I do not propose to take long on this occasion. I think if the hon. Member who spoke last either had been longer in the House or had been more fully aware of the history of this matter, he would not have spoken about the traditions and Rules of the House as he did. Let me remind the House of what is the position. From 1880 to 1902 there was a definite sentence. No question of apology was ever raised; it was neither asked nor given. A punishment was inflicted, the Member took his punishment, and came back. In 1902 it was proposed to lengthen those terms, and the question of an apology was first raised. Before the new periods could be inserted, it was moved to leave out the old ones, and that is why the Standing Order to-day has no terms at all. Then, when the House came to discuss the matter, there happened what probably will always Happen. There was such a divergence of opinion

that nothing was done, and it was on that exact question of the apology, which was raised by my hon. and gallant Friend the Member for Burton (Colonel Gretton) to-night, that the discussion proceeded at such lengths that, after two adjournments, nothing was done, and for 24 years it has been left in this condition.

I would only like to give my own views about an apology, hearing in mind that when this rule was first included in the Standing Orders and the term was put in, the question of an apology never entered into the. case. As a matter of theory, an apology is a very nice thing, but a compulsory apology to come hack is worthless. It is exactly like the imposition of the Test Act, which has been given up. If you give a definite sentence, and ask for an apology as well, you might as well expect a police court magistrate to ask for an apology from a man to whom he gives six weeks' hard labour. I am not, myself, trying—it is the last thing I should do—to force the House in any way to come to a decision. I merely recommend to them what I and the Leaders of the other parties think would be a fair solution of this difficulty. If the House is not ready for it, I make no complaint, and I will move to adjourn the Debate, hut I do not propose to include anything in the Standing Orders that is reached only by a Division in this House. Unless the House agree generally in the proposal that is put down here, I shall have great pleasure in moving the adjournment of the Debate.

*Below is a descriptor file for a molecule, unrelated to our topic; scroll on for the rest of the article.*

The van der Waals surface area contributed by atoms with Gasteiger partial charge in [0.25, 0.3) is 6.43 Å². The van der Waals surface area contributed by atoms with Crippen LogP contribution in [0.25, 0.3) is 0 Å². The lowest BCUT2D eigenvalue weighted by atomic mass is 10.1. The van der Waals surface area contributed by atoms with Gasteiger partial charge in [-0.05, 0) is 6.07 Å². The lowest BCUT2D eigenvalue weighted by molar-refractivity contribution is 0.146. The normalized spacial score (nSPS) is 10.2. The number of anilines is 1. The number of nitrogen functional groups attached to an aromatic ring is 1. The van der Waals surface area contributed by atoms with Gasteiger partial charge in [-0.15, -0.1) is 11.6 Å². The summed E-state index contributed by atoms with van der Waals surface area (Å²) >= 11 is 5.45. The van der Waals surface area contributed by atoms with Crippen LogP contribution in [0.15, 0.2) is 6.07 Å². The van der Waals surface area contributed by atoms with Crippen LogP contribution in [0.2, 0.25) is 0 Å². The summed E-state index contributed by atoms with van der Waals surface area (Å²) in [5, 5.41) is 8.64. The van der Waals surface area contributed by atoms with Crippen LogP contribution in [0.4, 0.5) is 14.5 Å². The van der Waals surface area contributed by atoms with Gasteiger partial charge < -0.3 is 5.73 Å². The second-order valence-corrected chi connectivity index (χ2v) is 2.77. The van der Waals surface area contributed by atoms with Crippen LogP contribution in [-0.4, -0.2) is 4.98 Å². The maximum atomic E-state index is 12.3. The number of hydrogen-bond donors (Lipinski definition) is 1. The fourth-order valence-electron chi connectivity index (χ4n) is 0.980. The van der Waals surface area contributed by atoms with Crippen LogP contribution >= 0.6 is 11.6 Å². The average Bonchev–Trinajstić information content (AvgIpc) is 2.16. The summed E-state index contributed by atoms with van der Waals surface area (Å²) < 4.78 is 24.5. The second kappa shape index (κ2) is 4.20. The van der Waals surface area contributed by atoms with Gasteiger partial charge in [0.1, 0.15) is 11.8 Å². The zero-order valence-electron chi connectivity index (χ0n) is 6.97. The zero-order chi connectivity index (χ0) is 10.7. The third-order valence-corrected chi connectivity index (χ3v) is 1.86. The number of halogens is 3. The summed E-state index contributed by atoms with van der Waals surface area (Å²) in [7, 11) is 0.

Will the right hon. Gentleman tell us the period in the Standing Order before 1902?


I read that out when I first got up. It was one week for the first and one fortnight for the second offence. We keep the week which was in the original Order, but we have increased the fortnight to a month. In the case of the third or any subsequent occasion, the term was a month, but at this time we say that the third occasion—and that carries with it subsequent occasions—will be at the will of the House.




Does not the five days automatically come to an end if the Session end?


If the Session end, certainly, because Prorogation kills everything.


Then what is the point of indicating that it is five Parliamentary days?


Because it runs over the Easter holidays, the Whitsuntide holidays, any other holidays, or a. week-end; but no power on earth can carry anything, either a Bill or a Resolution of that kind, through Prorogation.


I had not the slightest desire to do anything but fully explore this matter, and, in view of the discussion which has taken place, I have much pleasure in asking leave to withdraw my Amendment.

Amendment to the proposed Amendment, by leave, withdrawn.

The remaining Orders were read, and postponed.

It being after Half-past Eleven of the Clock, Mr. SPEAKER adjourned the House, without Question put, pursuant to the Standing Order.

Adjourned at Five Minutes before Twelve o'Clock.